UNIX: Users and Groups
scottalanmiller last edited by scottalanmiller
UNIX systems share a common user and group structure that is somewhat similar to, but always rather different than that used by Windows. In UNIX systems we have the concept of a user, the concept of a group, the concept of group membership and the concept of a user's primary group.
First, users. UNIX systems, by default, keep the basic information about their users in the /etc/passwd text file. Most importantly the username, user ID (UID), home directory, display name, primary group and default shell are all stored here. We will learn more about the shell and home directory later. For now we care about the username, UID and primary group.
It is important to understand that this is by default, UNIX systems can and do use external directory services just as Windows does. Users may be kept in a NIS database, LDAP server, Active Directory or other. There are many choices here, including custom build solutions. So while we are learning the standard configuration here, be aware that other options do exist.
Username: Every UNIX user gets a username. This is no different than on any other operating system.
UID: The User ID field, the numerical representation of the user.
Primary Group: Each user gets a primary group assignment. This is the group that, by default, the user is presented as being a member of. We will learn more about this as we progress, but suffice it to say, each user gets one primary group and, for the most part, UNIX works as a one group platform. Mostly.
Users work as you would suspect. You have already logged into a UNIX system using the root user, at the very least.
Next up, groups. UNIX groups are maintained by the /etc/group file. This file looks a lot like the /etc/passwd file. Here the key fields are the group name, group ID (GID) and a list of users that have these are secondary groups (more on primary and secondary later.) What is important to note is that while the /etc/group file is the master list of the groups themselves, all users listed in the /etc/group file are purely users who have those groups in a secondary mode.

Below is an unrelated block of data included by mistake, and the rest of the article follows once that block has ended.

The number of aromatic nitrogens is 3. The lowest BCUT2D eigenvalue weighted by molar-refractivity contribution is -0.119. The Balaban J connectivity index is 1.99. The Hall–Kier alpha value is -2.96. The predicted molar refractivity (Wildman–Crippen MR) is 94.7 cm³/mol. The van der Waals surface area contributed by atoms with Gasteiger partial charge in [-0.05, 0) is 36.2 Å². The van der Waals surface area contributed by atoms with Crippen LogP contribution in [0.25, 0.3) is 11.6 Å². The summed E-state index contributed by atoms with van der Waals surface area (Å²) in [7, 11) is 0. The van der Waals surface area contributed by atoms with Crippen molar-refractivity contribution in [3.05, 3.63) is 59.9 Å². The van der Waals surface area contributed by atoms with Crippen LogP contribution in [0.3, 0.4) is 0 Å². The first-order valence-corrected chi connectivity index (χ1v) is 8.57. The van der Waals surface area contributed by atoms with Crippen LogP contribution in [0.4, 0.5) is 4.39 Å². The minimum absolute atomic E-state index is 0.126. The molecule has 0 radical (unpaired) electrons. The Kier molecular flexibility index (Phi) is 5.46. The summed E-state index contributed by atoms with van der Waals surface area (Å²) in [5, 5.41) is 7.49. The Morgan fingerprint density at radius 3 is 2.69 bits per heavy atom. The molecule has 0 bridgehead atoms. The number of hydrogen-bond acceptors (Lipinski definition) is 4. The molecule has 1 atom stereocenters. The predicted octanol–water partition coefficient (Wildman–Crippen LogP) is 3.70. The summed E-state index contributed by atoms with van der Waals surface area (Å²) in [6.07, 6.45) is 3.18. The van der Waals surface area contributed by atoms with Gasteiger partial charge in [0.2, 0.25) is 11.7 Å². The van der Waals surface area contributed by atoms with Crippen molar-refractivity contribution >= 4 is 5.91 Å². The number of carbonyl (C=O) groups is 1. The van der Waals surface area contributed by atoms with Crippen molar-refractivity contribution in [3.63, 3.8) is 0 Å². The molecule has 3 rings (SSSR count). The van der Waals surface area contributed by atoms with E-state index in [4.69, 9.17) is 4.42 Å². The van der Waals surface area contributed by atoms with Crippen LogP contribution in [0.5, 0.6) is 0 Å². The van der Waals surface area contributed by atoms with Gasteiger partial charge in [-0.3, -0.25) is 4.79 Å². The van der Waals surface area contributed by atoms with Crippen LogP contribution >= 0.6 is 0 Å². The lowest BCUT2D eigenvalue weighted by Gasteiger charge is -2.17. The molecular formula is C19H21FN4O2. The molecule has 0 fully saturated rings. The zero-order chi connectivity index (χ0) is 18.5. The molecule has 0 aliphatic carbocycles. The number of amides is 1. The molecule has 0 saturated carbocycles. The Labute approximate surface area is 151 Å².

Group Name: Same as a username, but for a group.
GID: Same as UID but for groups. The numerical identifier of the group.
Users: The list of users who are members of the group (but for whom the group is not their primary group.)
UNIX uses groups as a security mechanism to "group" users together. This is used for different security mechanisms but is typically tied to file permissions or user escalation rights.
The last file that we will learn about now is the /etc/shadow file. This file is where the encrypted passwords of users with local logins are kept. We will not need to look at or modify this file ourselves for now. This file will be managed by the system.
Changing Passwords. A user can change their own password using the passwd command. This is an interactive command and requires no additional information.
If you are root, you can change passwords on behalf of users by using the syntax:
# passwd username
It is not uncommon for system administrators to work with the /etc/passwd and /etc/group files by hand. They are easy to read and easy to edit. Most UNIX systems have simple utilities to make working with them even easier. It is important to understand what they contain and how they work. But typically we will use tools to modify them. /etc/shadow is almost exclusively managed by other commands as there is encrypted data involved within it.
Part of a series on Linux Systems Administration by Scott Alan Miller